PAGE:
Two historian groups, an independent archive and a watchdog organization are suing President Trump and other administration officials to ensure compliance with records laws, the groups announced this week. With Trump facing “potential legal and financial exposure once he leaves office,” the groups said, “there is a growing risk that he will destroy records of his presidency before leaving.”

The American Historical Association, the Society for Historians of American Foreign Relations and the National Security Archive and Citizens for Responsibility and Ethics in Washington — a frequent plaintiff in Trump-related legal challenges — joined in the lawsuit, which was filed in the U.S. District Court for the District of Columbia.

“Presidential records are always at risk because the law that’s supposed to protect them is so weak,” Tom Blanton, director of the National Security Archive, said in a statement. “The archive, historians and CREW are suing to put some backbone in the law and prevent any bonfire of records in the Rose Garden.”

The White House did not respond to requests for comment. A spokesman for the National Archives and Records Administration said it could not comment on pending litigation.

The Presidential Records Act requires presidents and White House personnel to preserve all records of “the activities, deliberations, decisions, and policies that reflect the performance of the president’s constitutional, statutory, or other official or ceremonial duties.” The National Archives and Records Administration restricts these records from public view until at least five years after the end of an administration; some records can be withheld for much longer.

“Research rooted in these materials provides an unparalleled look inside an administration’s activities that would, if absent, leave the world wholly reliant upon the memoirs and memories of those whose deeds we professionally investigate and evaluate,” said James Grossman, director of the American Historical Association.

Presidential records and the keeping of them have long been a source of tension — and revelation. And the changes in how they are managed have been made with historians in mind. A president’s papers used to be considered the personal property of that president, for better or for worse. And, sometimes, it really was for worse: As University of Massachusetts at Amherst professor Paul Musgrave recently explained in The Washington Post, much of George Washington’s papers were neglected by his heirs and destroyed by rats. Then came Richard M. Nixon’s presidency; his records, which included the so-called smoking gun tape, were legally seized from him. After that, Congress passed the Presidential Records Act, which makes clear that a president’s records belong to the public.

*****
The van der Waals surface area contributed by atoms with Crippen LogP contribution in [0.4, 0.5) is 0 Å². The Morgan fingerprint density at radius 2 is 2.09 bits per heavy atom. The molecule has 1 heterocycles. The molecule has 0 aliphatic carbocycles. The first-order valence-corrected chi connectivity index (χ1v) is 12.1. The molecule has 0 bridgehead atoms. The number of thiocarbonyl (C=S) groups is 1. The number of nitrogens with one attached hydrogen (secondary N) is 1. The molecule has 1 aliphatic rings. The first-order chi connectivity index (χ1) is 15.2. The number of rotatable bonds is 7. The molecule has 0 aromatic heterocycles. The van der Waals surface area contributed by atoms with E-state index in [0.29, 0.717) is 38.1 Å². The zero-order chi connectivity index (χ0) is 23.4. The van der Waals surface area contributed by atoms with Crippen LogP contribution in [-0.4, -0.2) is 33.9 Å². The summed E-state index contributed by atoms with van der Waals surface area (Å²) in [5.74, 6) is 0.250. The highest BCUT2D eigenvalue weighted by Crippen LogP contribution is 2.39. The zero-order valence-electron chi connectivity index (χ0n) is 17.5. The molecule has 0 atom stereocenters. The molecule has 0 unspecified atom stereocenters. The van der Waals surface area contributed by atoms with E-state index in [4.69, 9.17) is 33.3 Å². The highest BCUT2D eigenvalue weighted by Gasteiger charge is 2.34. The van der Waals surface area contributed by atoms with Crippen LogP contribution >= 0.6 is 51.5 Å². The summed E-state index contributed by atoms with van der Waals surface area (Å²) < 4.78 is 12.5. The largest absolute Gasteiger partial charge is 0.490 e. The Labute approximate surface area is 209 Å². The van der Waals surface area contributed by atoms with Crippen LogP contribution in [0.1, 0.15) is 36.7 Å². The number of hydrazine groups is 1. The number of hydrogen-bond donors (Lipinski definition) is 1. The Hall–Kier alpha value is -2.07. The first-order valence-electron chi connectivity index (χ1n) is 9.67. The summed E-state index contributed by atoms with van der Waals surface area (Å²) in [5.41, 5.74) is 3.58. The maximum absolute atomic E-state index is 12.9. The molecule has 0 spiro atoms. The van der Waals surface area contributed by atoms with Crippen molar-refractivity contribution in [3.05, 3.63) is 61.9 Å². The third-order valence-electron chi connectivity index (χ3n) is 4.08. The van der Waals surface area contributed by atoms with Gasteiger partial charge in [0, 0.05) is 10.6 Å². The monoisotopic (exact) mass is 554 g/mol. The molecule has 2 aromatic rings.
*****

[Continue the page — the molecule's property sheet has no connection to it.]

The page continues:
The Washington Post's Bob Woodward reflects on the Watergate scandal and the tapes President Nixon recorded, which turned out to be key evidence. (The Washington Post)

Conflicts between Trump and records laws have been occurring for nearly his entire term. Trump has a habit of ripping up paper he is finished with and throwing it in the trash or on the floor, according to a 2018 Politico story. That meant an entire team of records specialists were taping the pieces back together for preservation.

The lawsuit also focuses on officials, including Trump son-in-law and senior adviser Jared Kushner, who uses screenshots to keep records of communications on nonofficial messaging accounts such as WhatsApp or private email. According to the lawsuit, screenshots violate the Presidential Records Act because they do not include metadata and other attachments that could be of historical value.

The act was amended in 2014 to include specific instructions on electronic records. It prohibits all official communications sent on nonofficial messaging platforms, unless an official account is copied on the original transmission or it is forwarded to an official account within 20 days.

The historians say White House counsel incorrectly directed staff to preserve such records “via a screenshot or other means” in a February 2017 memo. White House counsel provided this memo during a Senate briefing in October 2017.

In December 2018 testimony, Kushner’s personal attorney Abbe Lowell told the House Oversight and Reform Committee that Kushner had used and continued to use WhatsApp to communicate with foreign leaders and that he used screenshots to preserve records of the communications. Kushner and his wife, Ivanka Trump, the president’s daughter and a senior adviser, also used private email accounts for White House business, as did former deputy national security adviser K.T. McFarland and former White House chief strategist Stephen K. Bannon.

The lawsuit seeks to stop the disposal of any of these potential records without following proper protocols and to have the “screenshotting policy” rescinded.

This isn’t the first time historians have sued over the administration’s alleged violations of the records act. Three of the groups — CREW, SHAFR and the archive — have previously sued to challenge the use by White House officials of encrypted apps such as Signal and to allege President Trump has violated the records act by not keeping records of phone calls and meetings with foreign leaders.

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